Copper and other metals fell on Thursday after a gloomy outlook for the U.S economy and fresh concerns over a second wave of COVID-19 infections cast doubt over demand.
The U.S. Federal Reserve signaled plans for years of exceptional support to help the world’s largest economy recover from the pandemic, with policymakers projecting major contractions in the economy.
Broker Marex Spectron said a technical retracement in copper and aluminum was overdue.
Copper has rallied about 30% since March lows and is trading at its highest since January.
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ING analyst Wenyu Yao said there was an element of “irrational sentiment” in the rally, as it was based on hopes for a V-shaped economic recovery that was not yet evident in the data.
“There are fresh concerns on second COVID-19 waves, especially in the U.S, with cases in states that re-opened earlier starting to surge again, which poured cold water on market sentiment,” she added.
CORONAVIRUS: Total U.S. coronavirus cases surpassed two million on Wednesday, according to a Reuters tally, with new infections rising slightly after five weeks of declines.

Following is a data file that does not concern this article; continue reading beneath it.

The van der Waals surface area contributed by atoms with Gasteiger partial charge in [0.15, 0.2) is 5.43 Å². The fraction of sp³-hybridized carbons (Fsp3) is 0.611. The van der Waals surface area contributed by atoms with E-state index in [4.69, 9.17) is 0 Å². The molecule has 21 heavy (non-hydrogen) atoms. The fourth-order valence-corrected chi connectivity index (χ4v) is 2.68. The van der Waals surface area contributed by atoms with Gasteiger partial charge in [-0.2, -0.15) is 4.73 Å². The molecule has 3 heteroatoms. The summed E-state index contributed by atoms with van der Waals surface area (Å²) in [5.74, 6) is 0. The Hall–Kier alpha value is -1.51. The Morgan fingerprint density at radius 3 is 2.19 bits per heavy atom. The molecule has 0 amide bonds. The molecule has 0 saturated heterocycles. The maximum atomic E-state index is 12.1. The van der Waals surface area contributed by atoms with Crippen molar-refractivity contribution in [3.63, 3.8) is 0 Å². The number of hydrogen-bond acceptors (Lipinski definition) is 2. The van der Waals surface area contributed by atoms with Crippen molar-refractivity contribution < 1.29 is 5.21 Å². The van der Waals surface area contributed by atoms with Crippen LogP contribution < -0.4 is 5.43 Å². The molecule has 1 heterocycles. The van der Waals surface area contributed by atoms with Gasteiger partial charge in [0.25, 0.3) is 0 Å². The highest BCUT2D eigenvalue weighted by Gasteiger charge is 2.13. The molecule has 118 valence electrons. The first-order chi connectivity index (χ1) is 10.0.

CHINA DEMAND: China’s auto sales in May gained for a second consecutive month, while broader credit growth quickened as the world’s second largest economy regained its footing.
Capital Economics forecasts higher metals prices by the end of this year as growth in Chinese demand helps to offset persistent softness in demand elsewhere, said its chief commodities economist Caroline Bain.
CODELCO: Unionized workers at Chile’s top copper miner Codelco said they were considering walking off the job at some sites to implement a self-imposed quarantine after a member died from COVID-19.
OTHER PRICES: LME aluminum shed 1.3% to $1,605.50 per tonne, zinc eased 0.6% to $2,014.50, lead lost 1% to $1,733.50, while tin fell 2% to $16,855 and nickel dropped 2.5% to $12,681.